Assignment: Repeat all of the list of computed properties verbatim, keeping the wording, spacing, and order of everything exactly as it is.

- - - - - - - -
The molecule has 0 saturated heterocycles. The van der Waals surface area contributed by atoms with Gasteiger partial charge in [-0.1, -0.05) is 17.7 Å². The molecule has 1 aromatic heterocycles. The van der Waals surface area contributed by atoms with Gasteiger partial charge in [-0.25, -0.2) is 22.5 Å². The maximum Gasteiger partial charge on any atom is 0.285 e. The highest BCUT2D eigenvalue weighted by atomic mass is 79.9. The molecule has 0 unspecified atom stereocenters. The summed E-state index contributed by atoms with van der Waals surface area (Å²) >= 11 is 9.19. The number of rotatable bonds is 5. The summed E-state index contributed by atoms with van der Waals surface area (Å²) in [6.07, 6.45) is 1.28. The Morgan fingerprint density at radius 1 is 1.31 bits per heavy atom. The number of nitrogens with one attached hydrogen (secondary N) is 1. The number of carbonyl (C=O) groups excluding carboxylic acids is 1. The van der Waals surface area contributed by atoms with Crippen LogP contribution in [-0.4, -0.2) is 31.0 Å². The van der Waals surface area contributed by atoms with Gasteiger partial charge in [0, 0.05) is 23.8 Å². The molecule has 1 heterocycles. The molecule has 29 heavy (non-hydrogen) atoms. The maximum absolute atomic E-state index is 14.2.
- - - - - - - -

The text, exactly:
The molecule has 0 saturated heterocycles. The van der Waals surface area contributed by atoms with Gasteiger partial charge in [-0.1, -0.05) is 17.7 Å². The molecule has 1 aromatic heterocycles. The van der Waals surface area contributed by atoms with Gasteiger partial charge in [-0.25, -0.2) is 22.5 Å². The maximum Gasteiger partial charge on any atom is 0.285 e. The highest BCUT2D eigenvalue weighted by atomic mass is 79.9. The molecule has 0 unspecified atom stereocenters. The summed E-state index contributed by atoms with van der Waals surface area (Å²) >= 11 is 9.19. The number of rotatable bonds is 5. The summed E-state index contributed by atoms with van der Waals surface area (Å²) in [6.07, 6.45) is 1.28. The Morgan fingerprint density at radius 1 is 1.31 bits per heavy atom. The number of nitrogens with one attached hydrogen (secondary N) is 1. The number of carbonyl (C=O) groups excluding carboxylic acids is 1. The van der Waals surface area contributed by atoms with Crippen LogP contribution in [-0.4, -0.2) is 31.0 Å². The van der Waals surface area contributed by atoms with Gasteiger partial charge in [0, 0.05) is 23.8 Å². The molecule has 1 heterocycles. The molecule has 29 heavy (non-hydrogen) atoms. The maximum absolute atomic E-state index is 14.2.